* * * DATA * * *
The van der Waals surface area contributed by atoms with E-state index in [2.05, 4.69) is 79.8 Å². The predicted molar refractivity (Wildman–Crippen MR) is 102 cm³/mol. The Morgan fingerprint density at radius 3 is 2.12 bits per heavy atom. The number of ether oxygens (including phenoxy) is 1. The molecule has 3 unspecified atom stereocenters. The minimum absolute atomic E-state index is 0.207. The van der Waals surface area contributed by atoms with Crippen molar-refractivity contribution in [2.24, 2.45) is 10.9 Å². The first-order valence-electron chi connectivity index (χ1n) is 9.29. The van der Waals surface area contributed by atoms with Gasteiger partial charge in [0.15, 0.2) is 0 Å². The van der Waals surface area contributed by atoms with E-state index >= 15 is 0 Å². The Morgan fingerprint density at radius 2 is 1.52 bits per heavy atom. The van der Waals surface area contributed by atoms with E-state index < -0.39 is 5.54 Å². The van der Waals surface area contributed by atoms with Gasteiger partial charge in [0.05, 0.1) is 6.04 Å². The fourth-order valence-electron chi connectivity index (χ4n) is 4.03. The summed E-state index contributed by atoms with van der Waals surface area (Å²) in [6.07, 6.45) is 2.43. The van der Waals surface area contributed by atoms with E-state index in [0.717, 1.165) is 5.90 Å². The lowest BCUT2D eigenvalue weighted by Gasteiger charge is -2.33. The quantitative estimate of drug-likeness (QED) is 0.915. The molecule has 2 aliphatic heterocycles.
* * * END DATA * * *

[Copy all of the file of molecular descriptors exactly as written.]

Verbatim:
The van der Waals surface area contributed by atoms with E-state index in [2.05, 4.69) is 79.8 Å². The predicted molar refractivity (Wildman–Crippen MR) is 102 cm³/mol. The Morgan fingerprint density at radius 3 is 2.12 bits per heavy atom. The number of ether oxygens (including phenoxy) is 1. The molecule has 3 unspecified atom stereocenters. The minimum absolute atomic E-state index is 0.207. The van der Waals surface area contributed by atoms with Crippen molar-refractivity contribution in [2.24, 2.45) is 10.9 Å². The first-order valence-electron chi connectivity index (χ1n) is 9.29. The van der Waals surface area contributed by atoms with Gasteiger partial charge in [0.15, 0.2) is 0 Å². The van der Waals surface area contributed by atoms with E-state index >= 15 is 0 Å². The Morgan fingerprint density at radius 2 is 1.52 bits per heavy atom. The van der Waals surface area contributed by atoms with E-state index < -0.39 is 5.54 Å². The van der Waals surface area contributed by atoms with Gasteiger partial charge in [0.05, 0.1) is 6.04 Å². The fourth-order valence-electron chi connectivity index (χ4n) is 4.03. The summed E-state index contributed by atoms with van der Waals surface area (Å²) in [6.07, 6.45) is 2.43. The van der Waals surface area contributed by atoms with E-state index in [0.717, 1.165) is 5.90 Å². The lowest BCUT2D eigenvalue weighted by Gasteiger charge is -2.33. The quantitative estimate of drug-likeness (QED) is 0.915. The molecule has 2 aliphatic heterocycles.